What is described in your post and in the history of the time, there was no tolerance for any non-Christian religions nor was there tolerance for any sect of the many Christian sects except for the one favored by the Emperor. The old temples were pulled down, their holidays turned to workdays, and the official state religion was the only one allowed. It was a drastic and fast change. 'Conversion' does not seem the right word, however. It was more along the lines of cleansing society of the old Gods and superimposing the new ones of the Holy Trinity.

https://en.wikipedia.org/wiki/Christian ... eodosius_I

It helps to have an enormous military force under your command if you want to enforce a ban like that. It makes the folks using the word 'tyranny- these days look very silly.....just because they are asked to pay taxes for schools and health care and such. They should come face to face with some real old-fashioned tyrants like Theodosius.

With all those constant wars, it's no wonder the population stayed as level as it did for as long as it did.

Do they include this history in the new textbooks in Texas? :silenced: :cantlook: :notlistening:



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Plutodog
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Re: Involuntary Conversion in Christian History

#4

Post by Plutodog » Tue Nov 10, 2015 3:29 am

It's not exactly a mass baptism by fire hoses, is it?

Image
Brass bands and thundering preachers welcomed believers attending the annual mass baptism at the United House of Prayer for All People in Charlotte, NC. The Charlotte Pentecostal church was one of many United House of Prayer churches holding the group baptism in October 2009. The tradition of baptism by fire hose started nearly a century ago as a way for members to periodically wash away their sins and heal physical ailments.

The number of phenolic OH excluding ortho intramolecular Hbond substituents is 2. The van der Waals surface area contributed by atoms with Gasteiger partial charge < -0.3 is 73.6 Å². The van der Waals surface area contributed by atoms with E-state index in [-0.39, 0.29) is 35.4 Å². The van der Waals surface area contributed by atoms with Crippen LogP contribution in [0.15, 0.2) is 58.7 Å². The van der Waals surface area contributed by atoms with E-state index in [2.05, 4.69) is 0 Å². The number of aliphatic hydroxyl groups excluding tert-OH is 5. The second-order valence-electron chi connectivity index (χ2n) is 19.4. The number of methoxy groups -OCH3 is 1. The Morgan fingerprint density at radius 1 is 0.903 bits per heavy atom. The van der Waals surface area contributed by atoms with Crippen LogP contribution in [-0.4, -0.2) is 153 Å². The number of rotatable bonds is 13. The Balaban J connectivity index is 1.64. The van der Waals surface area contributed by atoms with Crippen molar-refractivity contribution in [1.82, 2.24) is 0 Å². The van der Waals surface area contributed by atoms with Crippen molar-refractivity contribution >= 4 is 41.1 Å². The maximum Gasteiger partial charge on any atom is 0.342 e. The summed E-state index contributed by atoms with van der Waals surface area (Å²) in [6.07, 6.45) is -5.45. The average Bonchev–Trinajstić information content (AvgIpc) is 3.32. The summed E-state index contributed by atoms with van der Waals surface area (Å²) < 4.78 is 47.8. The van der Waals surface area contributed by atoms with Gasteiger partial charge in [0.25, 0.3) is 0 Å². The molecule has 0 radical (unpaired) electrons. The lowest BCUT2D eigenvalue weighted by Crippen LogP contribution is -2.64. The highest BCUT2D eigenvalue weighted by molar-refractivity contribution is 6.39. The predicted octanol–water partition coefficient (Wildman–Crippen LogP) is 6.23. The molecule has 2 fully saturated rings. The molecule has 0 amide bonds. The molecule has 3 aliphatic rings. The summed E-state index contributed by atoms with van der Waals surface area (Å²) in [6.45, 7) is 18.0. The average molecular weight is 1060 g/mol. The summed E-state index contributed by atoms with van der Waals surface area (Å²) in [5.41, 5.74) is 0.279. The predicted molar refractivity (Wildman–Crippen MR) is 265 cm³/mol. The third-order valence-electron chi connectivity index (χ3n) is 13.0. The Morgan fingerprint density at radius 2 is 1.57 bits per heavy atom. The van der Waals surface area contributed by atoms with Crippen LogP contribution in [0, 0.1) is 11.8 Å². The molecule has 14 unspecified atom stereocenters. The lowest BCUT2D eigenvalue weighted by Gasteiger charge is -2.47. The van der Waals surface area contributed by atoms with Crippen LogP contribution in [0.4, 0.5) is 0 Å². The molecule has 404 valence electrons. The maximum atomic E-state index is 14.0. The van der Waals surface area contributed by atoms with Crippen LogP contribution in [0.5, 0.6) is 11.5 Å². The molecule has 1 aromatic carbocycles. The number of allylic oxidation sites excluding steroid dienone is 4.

http://patrickschneider.photoshelter.co ... p31tSqCgQk


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esseff44
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Re: Involuntary Conversion in Christian History

#5

Post by esseff44 » Tue Nov 10, 2015 10:39 am

I am familiar with the House of Prayer for All People. I attend their services whenever my neighbor invites me, If you like New Orleans style brass bands and having a chance to zone out to the hypnotic trance-inducing music and dancing, it's the place to go. There are people standing by to make sure nothing bad happens if the Holy Spirit takes hold and gives a participant the shakes and tremors. When I was growing up, I would hear them called Holy Rollers because that is what some of them do.....fall down shaking and roll around. That is also how the Shakers and Quakers got their names.

The emphasis of their services is on praise and thankfulness. The Young Preacher is also the keyboardist and he is very good at both. The last time I saw him, his wrist was bandaged up. I asked him if it was repetitive motion related. He said it was but that at least it wasn't from getting rusty. :-D

You don't have to be a Christian to go and take part in their praise service. It's very low key and no pressure. The people are warm and welcoming. I always come away feeling lighter, healthier and in better spirits. It is just what the name says: The House of Prayer for All People.

https://en.wikipedia.org/wiki/United_Ho ... All_People

For this group, the church is not the building, but the group that has gathered for prayer and praise and fellowship. That the membership is still as small as it is after a hundred years indicates that they are not big on conversion of any kind. They did however lead in integrating worship services in the South long before the Civil Rights Movement and also was strongly ecumenical.